**[0062]**In tables 1 and 2, a summarization of a study on the complexity comparison among the maximum likelihood achieving schemes for QPSK and 16 QAM modulated 4×4 systems, respectively, is given. For sphere decoding, metric ordering combined with H-norm ordering is used as reference since this ordering will not introduce too much complexity as opposed to DiagR ordering. For QRD-M algorithm, to achieve ML performance, M=4 is used for QPSK and M=16 is used for 16 QAM. Note that this comparison is meant for hard decision ML only.

**TABLE**-US-00001 TABLE 1 Complexity comparison for QPSK modulated 4 × 4 system max number max mean number of number of real real mean number of multiplications multiplications of nodes nodes ML 2272 2272 85 85 (1 + 4 + 16 + 64) QRD-M 304 304 13 13 (M = 4) (1 + 4 + 4 + 4) Sphere 150 2052 14 151 decoder

**TABLE**-US-00002 TABLE 2 Complexity comparison for 16QAM modulated 4 × 4 system mean max number max number of of real number real multiplica- mean number of of multiplications tions nodes nodes ML 330880 330880 4369 4396 (1 + 4 + 256 + 4096) QRD-M 3520 3520 49 49 (M = 4) (1 + 16 + 16 + 16) Sphere 200 8248 19 676 decoder

**[0063]**It can be seen from Tables 1 and 2 that sphere decoding always has the lowest average complexity and its advantage is more obvious for 16 QAM modulation because the complexity of sphere decoding is not so sensitive to the modulation size as opposed to the QRD-M and true ML detections. The problem of sphere decoder is that its worst case complexity is significantly higher than its average complexity. One way to alleviate this problem is to simply limit the upper bound of the complexity. If there is no point found, it is assumed that the zero-forcing solution is the ML estimate. This, however, will bring degradation to the system.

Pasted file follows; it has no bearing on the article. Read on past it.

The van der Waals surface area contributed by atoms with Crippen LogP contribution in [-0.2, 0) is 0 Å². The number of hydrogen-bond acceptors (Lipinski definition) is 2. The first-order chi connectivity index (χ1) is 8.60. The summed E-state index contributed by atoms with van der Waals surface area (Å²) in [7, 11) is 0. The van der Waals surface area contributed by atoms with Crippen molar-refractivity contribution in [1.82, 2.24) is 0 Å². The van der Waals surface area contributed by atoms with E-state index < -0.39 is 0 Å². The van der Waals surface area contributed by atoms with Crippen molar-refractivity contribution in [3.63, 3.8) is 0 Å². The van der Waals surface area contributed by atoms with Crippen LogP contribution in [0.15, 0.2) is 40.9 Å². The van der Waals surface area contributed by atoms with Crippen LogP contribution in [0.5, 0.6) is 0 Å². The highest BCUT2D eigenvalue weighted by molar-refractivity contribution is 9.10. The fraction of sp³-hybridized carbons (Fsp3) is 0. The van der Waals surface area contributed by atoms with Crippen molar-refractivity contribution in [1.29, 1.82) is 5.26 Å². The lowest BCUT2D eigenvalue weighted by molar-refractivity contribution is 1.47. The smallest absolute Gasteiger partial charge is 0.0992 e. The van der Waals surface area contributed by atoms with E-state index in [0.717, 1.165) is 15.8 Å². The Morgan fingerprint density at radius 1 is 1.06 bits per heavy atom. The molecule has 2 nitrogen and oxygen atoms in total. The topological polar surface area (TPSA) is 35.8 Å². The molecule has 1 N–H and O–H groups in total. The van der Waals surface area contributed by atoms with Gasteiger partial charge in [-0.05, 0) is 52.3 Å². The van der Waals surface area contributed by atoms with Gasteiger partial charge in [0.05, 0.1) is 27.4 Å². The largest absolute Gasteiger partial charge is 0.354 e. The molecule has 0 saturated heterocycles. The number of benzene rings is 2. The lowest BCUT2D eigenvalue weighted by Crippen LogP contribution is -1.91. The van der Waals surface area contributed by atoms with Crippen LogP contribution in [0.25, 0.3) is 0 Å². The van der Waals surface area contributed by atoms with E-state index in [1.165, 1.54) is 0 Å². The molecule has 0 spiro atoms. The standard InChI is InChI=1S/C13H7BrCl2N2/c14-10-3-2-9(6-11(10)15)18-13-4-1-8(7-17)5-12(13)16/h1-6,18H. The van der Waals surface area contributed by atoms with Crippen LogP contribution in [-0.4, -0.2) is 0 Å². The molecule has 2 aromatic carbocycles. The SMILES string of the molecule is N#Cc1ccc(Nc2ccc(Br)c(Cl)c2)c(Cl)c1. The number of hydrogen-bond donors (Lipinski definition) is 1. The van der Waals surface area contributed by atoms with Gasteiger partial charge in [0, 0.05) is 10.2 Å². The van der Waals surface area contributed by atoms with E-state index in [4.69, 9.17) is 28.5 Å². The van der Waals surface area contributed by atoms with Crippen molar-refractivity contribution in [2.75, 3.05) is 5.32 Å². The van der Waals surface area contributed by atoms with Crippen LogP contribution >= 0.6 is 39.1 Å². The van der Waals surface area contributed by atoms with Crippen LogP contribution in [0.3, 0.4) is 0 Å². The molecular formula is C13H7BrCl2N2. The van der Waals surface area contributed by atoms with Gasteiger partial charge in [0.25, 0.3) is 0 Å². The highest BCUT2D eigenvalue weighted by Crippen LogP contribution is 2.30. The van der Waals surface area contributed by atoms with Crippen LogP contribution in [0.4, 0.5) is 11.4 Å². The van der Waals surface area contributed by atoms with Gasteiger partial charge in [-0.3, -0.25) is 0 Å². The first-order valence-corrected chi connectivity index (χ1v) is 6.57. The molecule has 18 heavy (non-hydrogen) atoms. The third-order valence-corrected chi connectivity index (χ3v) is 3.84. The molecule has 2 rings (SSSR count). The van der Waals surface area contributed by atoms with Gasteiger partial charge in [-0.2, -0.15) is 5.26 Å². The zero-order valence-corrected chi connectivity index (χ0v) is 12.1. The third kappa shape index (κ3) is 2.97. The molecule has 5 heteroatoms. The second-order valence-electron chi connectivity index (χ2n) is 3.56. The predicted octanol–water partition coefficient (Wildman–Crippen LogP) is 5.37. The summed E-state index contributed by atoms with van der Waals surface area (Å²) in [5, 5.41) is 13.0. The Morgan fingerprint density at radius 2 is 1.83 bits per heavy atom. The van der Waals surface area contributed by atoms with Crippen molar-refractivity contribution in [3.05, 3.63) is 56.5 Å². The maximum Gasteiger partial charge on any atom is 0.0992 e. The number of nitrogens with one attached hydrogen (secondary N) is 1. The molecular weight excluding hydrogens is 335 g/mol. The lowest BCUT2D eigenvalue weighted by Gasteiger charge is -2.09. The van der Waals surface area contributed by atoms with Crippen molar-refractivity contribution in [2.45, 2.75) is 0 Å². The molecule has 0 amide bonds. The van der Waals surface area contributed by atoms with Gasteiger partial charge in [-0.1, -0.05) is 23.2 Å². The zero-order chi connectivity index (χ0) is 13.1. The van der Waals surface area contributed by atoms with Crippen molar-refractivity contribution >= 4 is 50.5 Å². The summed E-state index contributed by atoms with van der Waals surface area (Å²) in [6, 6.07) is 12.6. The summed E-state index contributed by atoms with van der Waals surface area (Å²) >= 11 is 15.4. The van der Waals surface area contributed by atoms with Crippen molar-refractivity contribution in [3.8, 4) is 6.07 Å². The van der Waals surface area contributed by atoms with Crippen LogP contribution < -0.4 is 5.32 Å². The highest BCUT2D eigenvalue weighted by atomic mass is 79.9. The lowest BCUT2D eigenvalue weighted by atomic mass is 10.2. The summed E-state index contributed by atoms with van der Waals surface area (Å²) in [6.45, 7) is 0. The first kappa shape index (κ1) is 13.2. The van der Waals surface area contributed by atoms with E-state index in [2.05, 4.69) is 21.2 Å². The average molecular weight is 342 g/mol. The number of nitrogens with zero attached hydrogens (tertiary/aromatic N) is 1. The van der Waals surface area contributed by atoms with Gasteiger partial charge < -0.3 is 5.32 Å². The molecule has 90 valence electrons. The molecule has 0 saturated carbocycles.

**[0064]**The QRD-M algorithm as described above may be considered as computing the branch metric values based on the zero forcing solution. Since the zero-forcing algorithm is susdeptible to noise enhancement especially when the channel matrix (and hence the corresponding upper triangular matrix in the QR decomposition) is ill conditioned, in one embodiment, a QRD-M algorithm is used for detection which is based on the pseudo-inverse MMSE (minimum mean squared error) algorithm. In one embodiment, this is an application of the pseudo-inverse MMSE algorithm proposed by Hassibi in [10] for MMSE VBLAST nulling and cancellation detection.

**[0065]**Since MMSE is better than zero-forcing algorithm in dealing with the bad channel effect, the performance of the worst branch can be expected to be improved by using this method. Consequently, the number of branches can be reduced in order to achieve the same level of BER performance.

**[0066]**As above, the signal model is expressed as

**r**=Hs+η (6)

**[0067]**The standard MMSE filtering matrix can be written as

**W**

^{H}=H

^{H}(H

^{H}+N

_{o}I)

^{-1}=(H

^{H}H+N

_{o}I)

^{-1}H

^{H}- .

**[0068]**The channel matrix is expanded using variance information about the noise as

**G**_ = [ H _ N O I _ ] , ##EQU00004##

**where I is the N**

_{t}×N

_{t}identity matrix. Further, let

**y**~ _ = [ r _ O _ ] , ##EQU00005##

**where O is a N**

_{t}×1 zero column vector. Then G.sup.†{tilde over (y)}=W